x Establish structure in the interview to counter the common tendency of dysfunctional families toward chaos, a high level of blame, and silencing of the members. x Maintain objectivity, avoid side taking or premature closure of topics, and elicit the views of all family members. x Address the transactional patterns that are clearly burdensome to many family members and therefore more amenable to change (Gordon and Davidson 1981).
x Understand role of different family members within the family unit. x Uncover the explicit and implicit rules that govern family interaction. x Determine the family¶s problem ± solving behavior. x Understand the nature of boundaries, splits, alliances, and coalition formations in the family.
.x Assess the level of concordance between the developmental and chronological stages of the family. x Help the families transcend the repetitive. and trivial problems and recognize the underlying patterns and main issues. immediate. x Assess the concordance between the value system of the family and the surrounding community.
.` A significant goal of the family diagnostic interview is to help the family recognize and acknowledge its strengths as a family and the assets of family members. particularly the index patient.
it is best to delay the therapeutic recommendation until the closing conference. .` When the diagnostic family interview is part of an overall comprehensive evaluation.
the transactional patterns in the family system. and the referral information. the family diagnostic interview should be closed by highlighting the points of convergence among the problems of the index patient.` Under other circumstances. . the information gathered from the different family members.
` An experienced family therapist attempts to highlight the family¶s assets. knowing well that the family is aware of its conflictual interactions and relationships but barely cognizant of those assets that are the key to therapeutic success. .
.` An inexperienced family therapist tends to focus on family problems to reveal his or her observational acumen. this may inadvertently make the family feel severely disturbed and discouraged.
.` Significant experiences in the past may influence family orientation and mythology and directly or indirectly relate to the family problems.
significant financial losses. or other events that were traumatic for the family.` Such information includes the early death or suicide of a grandparent when a parent was very young. .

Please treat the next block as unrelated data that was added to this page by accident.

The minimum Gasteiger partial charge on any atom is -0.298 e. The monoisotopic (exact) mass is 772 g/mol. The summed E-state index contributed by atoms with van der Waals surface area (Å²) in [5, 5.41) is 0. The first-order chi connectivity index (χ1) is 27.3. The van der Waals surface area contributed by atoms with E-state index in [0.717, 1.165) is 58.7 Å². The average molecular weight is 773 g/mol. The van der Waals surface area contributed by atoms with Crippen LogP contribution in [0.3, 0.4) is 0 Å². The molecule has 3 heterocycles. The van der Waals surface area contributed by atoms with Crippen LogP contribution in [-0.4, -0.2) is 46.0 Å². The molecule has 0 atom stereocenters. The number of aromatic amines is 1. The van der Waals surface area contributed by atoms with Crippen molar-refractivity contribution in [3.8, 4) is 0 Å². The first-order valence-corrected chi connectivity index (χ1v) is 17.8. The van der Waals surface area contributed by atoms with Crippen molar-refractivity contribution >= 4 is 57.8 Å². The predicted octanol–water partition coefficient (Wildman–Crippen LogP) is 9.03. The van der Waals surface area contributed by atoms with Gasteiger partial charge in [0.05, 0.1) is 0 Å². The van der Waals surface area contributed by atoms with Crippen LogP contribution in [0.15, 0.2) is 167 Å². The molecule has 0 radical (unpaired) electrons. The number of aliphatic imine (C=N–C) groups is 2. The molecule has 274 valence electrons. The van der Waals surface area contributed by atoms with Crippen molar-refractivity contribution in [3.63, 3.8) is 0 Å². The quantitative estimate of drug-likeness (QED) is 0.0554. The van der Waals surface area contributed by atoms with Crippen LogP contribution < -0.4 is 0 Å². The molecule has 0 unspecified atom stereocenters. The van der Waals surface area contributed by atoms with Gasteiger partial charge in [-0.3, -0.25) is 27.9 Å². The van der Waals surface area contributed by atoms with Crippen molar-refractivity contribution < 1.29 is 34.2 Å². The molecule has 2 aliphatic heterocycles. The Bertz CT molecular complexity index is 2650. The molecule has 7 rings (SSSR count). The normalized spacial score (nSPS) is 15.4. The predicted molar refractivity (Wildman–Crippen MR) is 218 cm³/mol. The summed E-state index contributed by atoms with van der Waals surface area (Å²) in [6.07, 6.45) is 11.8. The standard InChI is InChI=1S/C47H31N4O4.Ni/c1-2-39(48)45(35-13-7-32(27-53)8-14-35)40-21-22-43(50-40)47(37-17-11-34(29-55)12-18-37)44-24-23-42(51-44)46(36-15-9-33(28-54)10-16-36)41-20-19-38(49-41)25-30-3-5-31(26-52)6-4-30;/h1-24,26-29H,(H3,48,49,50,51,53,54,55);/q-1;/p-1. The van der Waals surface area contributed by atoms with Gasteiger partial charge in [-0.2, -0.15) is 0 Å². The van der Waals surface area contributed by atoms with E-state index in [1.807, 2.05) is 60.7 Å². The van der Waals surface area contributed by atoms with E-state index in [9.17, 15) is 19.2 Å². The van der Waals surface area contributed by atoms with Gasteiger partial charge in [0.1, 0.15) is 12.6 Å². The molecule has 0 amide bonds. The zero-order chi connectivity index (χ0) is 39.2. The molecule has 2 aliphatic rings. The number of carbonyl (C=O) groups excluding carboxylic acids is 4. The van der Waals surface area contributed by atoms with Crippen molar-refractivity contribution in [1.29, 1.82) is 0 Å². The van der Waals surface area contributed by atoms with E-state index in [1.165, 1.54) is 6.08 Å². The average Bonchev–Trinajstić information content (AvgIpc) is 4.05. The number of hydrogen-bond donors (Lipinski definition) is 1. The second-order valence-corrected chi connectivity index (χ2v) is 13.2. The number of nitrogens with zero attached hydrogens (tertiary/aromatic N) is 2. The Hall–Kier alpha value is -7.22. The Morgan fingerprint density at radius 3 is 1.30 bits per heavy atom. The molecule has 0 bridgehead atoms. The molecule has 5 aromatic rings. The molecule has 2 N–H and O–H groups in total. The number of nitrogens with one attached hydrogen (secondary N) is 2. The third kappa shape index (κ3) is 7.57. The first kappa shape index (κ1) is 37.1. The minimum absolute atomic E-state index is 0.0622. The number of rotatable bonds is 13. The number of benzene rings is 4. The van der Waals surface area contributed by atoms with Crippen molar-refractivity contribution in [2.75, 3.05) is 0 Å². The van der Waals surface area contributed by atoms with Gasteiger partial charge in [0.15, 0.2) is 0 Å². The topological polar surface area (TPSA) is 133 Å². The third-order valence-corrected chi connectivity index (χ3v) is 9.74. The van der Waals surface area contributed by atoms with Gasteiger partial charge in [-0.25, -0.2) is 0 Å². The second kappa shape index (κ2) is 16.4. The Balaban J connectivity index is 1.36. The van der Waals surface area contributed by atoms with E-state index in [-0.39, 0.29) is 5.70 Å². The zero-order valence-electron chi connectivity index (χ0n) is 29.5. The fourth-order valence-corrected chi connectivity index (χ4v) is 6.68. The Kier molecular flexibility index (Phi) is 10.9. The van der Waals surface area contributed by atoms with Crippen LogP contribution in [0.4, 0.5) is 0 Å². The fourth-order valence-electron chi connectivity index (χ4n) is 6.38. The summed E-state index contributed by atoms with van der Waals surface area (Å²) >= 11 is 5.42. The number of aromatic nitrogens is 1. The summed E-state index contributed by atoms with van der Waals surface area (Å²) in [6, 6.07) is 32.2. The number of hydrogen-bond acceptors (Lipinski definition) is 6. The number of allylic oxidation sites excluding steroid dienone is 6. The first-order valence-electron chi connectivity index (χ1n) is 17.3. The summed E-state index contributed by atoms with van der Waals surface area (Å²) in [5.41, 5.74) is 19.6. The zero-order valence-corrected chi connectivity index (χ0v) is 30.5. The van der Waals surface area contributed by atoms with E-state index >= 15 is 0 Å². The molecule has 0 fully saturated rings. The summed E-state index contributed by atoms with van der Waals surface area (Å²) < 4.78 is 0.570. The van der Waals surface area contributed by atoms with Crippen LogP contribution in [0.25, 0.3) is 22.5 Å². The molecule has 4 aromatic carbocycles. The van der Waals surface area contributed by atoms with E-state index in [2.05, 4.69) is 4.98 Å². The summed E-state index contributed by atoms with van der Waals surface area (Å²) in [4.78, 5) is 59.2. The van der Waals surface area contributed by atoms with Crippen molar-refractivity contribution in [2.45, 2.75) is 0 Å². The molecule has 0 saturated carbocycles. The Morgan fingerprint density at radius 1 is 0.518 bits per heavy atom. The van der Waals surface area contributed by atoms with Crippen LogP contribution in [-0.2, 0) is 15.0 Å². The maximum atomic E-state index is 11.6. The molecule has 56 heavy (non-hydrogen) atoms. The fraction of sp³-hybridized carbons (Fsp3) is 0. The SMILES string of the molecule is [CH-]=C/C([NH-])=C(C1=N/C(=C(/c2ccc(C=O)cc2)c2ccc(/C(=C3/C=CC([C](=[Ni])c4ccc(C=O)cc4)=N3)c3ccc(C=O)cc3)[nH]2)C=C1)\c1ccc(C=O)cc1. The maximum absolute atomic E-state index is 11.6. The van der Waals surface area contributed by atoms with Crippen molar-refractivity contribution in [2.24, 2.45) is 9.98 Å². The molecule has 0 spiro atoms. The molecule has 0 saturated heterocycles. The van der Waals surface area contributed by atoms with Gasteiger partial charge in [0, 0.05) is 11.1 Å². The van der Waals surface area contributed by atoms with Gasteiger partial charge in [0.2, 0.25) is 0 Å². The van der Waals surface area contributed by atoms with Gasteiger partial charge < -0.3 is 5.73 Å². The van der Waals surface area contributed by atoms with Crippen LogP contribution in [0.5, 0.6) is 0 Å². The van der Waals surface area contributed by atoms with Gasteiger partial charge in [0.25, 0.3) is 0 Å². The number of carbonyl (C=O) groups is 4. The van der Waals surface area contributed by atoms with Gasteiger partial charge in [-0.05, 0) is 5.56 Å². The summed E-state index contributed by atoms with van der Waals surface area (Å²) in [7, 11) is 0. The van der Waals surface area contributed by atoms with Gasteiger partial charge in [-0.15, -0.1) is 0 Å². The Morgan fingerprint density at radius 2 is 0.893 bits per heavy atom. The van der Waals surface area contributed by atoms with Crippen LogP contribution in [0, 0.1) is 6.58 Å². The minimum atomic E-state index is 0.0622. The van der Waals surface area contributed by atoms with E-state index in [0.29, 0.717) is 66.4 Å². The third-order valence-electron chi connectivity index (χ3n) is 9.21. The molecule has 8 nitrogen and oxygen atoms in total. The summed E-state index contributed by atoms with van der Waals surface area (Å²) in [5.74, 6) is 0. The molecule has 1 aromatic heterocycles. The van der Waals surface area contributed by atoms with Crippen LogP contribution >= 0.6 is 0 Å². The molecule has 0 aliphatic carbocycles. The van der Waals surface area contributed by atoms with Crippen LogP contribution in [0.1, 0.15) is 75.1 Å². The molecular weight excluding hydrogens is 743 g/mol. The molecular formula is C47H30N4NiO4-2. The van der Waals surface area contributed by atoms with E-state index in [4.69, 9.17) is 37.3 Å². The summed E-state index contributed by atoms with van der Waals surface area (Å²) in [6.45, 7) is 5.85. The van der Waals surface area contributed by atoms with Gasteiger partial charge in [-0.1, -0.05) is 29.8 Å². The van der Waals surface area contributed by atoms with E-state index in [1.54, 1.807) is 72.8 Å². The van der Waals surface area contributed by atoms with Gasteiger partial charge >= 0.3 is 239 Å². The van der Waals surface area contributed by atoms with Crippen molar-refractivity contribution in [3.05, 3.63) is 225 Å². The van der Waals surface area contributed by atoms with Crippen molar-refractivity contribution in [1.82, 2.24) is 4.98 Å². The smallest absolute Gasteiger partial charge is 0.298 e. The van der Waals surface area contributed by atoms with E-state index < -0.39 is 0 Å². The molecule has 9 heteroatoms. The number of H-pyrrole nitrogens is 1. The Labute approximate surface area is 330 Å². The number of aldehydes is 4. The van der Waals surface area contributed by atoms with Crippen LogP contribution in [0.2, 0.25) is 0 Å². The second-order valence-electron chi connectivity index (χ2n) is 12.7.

.` The gradual unfolding of historical information in the family session is an important aspect of the family interview and generally reveals the affectively charged and dynamically significant past experiences of the family.
` ` The contracting phase is an important step prior to initiating formal family therapy. . It refers to agreed ± on issues and goals for treatment between the therapist and the family.
` ` Later on. . the goals can be expanded to include the disagreement between the parents. Many treatment failures are due to inadequate contracting between the family and the therapist. such as in their views on child rearing or on other issues.
. the Department of Human Services or the court system). or between the family and referral sources (e.g..` The problems of contracting include covert disagreement between the therapist and the family. within the family.
` What to look for? x Projective identification x Unresolved grief x Clarity of ego boundaries and capacity for intimacy/separateness .
currently influence present relationships. x Gaining change occurs through family members gaining conscious insight into previously unconscious processes generating problems in family relationships. conflicts.` What to think about? x Internal processes within individual family members shape family interactions. defenses and relationships from the past. x Family member¶s motivations. .
. x Clarifying communications. x Encouraging family members to speak from the ³I´ position.` What to do? x Opening emotional expression in the family relationships.
cutoff relationships. such as doubling and role reversal.x Interpretation of unconscious conflicts to resolve projective processes. and difficulties in modulating closeness and distance in the family relationships. x Psychodynamic techniques. .
x Therapeutic rituals to facilitate developmental transitions and grief over losses. . x Family genograms.
` What to look for? x Contrasting the particular family structure with that ³normal´ to the culture and developmental stage in terms of: .
x x x x x x x x Organization (structure) Rules (sequences of action) Roles that shape the family members¶ actions Boundaries Hierarchy of power Alliances Coalitions Verbal and nonverbal behavioral sequences .
.` What to think about? Presenting problem results from a family structure out of alignment with the culture and the developmental stage of the family.